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The Nuffield Foundation is an independent charitable trust with a mission to advance educational opportunity and social well-being in the UK. It funds research that informs social policy in Education, Welfare and Justice. It is also home to the Nuffield Council on Bioethics, the Nuffield Family Justice Observatory and the Ada Lovelace Institute.
Across all its activities, the Nuffield Foundation aims to improve people’s lives within a just and inclusive society. The team is comprised of specialists in research and policy, operations communications, finance and investment and more.
Accompanying the Foundation on a relocation journey that culminated in the creation of a new workplace, Peldon Rose revolutionised the working practices of the Nuffield Foundation. The result is a space that will allow the organisation to continue work to change people’s lives for the better.
The organisation was previously based in a period property in Tottenham Court Road’s Bedford Square. The layout of the building, with its narrow corridors, and basement offices, was not conducive to a modern, healthy way of work. Peldon Rose worked with the client from the outset, accompanying the team on various site visits, conducting building studies and test fits to help find the perfect new premises.
Understanding the need to stay in a well-connected area, opting to relocate to Clerkenwell’s St. John street set the scene for the next stage of the process.
Moving to a new flexible, open and collaborative office space has enabled us to align our working environment with our strategic aims and values.
Settling on a building with an abundance of character that featured industrial exposed concrete ceilings and columns throughout lent itself to the concept design that followed. The office benefited from sound structural features that Peldon Rose capitalised on. A warm industrial approach was taken to the design, retaining many of the existing elements that came with the space and complimenting it with oak flooring and other natural features.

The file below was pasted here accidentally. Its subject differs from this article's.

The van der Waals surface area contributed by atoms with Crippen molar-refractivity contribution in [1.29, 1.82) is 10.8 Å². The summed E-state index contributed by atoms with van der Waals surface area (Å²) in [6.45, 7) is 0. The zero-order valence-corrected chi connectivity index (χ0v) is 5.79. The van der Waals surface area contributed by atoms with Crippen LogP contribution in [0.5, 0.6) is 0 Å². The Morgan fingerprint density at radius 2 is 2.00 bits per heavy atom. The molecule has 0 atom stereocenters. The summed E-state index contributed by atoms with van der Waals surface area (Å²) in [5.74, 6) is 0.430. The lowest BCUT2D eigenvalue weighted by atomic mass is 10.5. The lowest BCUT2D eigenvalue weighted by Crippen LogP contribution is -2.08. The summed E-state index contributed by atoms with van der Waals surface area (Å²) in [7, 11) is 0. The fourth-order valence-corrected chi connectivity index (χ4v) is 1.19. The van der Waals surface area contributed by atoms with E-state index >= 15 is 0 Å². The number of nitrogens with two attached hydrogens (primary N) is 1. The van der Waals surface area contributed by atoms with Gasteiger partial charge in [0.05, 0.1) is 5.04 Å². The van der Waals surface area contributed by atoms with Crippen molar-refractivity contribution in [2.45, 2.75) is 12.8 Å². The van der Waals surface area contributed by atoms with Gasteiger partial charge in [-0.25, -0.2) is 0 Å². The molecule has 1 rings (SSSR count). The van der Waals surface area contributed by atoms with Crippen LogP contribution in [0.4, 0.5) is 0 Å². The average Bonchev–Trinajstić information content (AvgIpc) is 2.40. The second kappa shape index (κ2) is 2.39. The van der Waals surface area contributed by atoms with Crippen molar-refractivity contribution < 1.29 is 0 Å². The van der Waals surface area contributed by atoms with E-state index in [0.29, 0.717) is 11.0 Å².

A key aspect of the brief was a requirement for flexibility. The client regularly hosts large-scale events within the space so needed an office with the ability to act both as a workplace and a fully functioning venue for seminars, functions and research talks.
Flexibility was achieved in a number of ways. Spread across two floors, Nuffield Foundation’s daily operations take place on the second floor of St John Street while the third floor welcomes visitors and guests alike. On the third floor, the floorplate was opened up so guests are greeted by an open reception, tea point and breakout space on arrival that instantly appears like an active workplace. This was a key transformation for a previously landlocked reception of the Nuffield Foundation’s former premises.
Secondly, careful space planning was key. The installation of folding internal walls offers the option to easily create both smaller and larger seminar spaces. This was accompanied with various entry and exist points to carefully accommodate speakers or guests requiring discretion, which also assists with the flow of movement through the space.